The role of trustees is also to be reviewed and Treasury would like to see trustees giving consideration to the environmental and social factors underlying investments.
The paper clearly requires trustees, “where they deem it in the best interests of their members, to align their investment policies more consistently with national goals, such as contributing to infrastructure development”. Pressure from government on trustees as to where to invest funds should be a major area of concern, especially in light of the Sanral debacle.
A Band-Aid on a broken arm
The Strengthening Retirement Savings document is well-thought out and deals in detail with many of the issues facing the retirement industry including for example the mis-selling of guaranteed and smooth bonus funds.
The concern however is that we are spending an inordinate amount of time and energy on a topic that is relevant to only a small percentage of South Africans. The reality is that the average life-span in South Africa is around 54 years old. Most South Africans will not reach retirement age and they have far more pressing issues such as survival, disability and illness. The National Social Security Fund will have to be the mechanism to deal with these issues but the fact that government has not moved any further in this direction suggests that it is an area almost too difficult to tackle. The private pension fund industry is the easiest starting point. You have a well-regulated, generally well-functioning private pension fund industry which with a bit of tweaking could be made to function very well.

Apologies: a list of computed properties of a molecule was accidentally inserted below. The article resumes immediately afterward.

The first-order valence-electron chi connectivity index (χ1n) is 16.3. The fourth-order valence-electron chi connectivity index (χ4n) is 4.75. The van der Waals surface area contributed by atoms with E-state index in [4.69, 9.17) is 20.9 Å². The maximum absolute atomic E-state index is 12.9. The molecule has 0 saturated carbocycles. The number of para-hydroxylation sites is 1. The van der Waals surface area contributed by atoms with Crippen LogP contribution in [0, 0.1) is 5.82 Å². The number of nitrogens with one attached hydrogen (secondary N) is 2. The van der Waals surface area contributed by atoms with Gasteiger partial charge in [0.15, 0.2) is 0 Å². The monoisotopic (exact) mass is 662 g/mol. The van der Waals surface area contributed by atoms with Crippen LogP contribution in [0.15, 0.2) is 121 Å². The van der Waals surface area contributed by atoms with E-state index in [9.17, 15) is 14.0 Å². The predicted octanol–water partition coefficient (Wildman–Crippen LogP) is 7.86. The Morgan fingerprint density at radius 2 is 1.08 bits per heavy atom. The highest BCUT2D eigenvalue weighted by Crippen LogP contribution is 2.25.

But even in this space we may be putting the cart before the horse. In terms of compulsory preservation the question National Treasury should be asking is “why do 90% of South Africans withdraw their pensions?”
In the 2008 financial crisis the industry saw an unprecedented amount of people resigning from their jobs just to access their pension fund. There were reports that couples were getting divorced for the same reason. We know that nearly half of credit active South Africans – and this would be the same people who have jobs and are members of pension funds – are indebted and struggling to meet their financial requirements.
What is needed is a far broader discussion on the state of South Africa’s household finances and our general levels of financial literacy. We need to discuss the roles of the employer and the service providers in educating people and providing advice; we need to discuss the role of education and how to deliver basic financial literacy messages at an early age; we need to talk about the role of credit providers in providing counseling to over indebted customers.
We need to start finding ways to improve the financial management of households so that we are dealing with the root causes rather than introducing legislation to treat the symptoms.
This article was first published in Mail&Guardian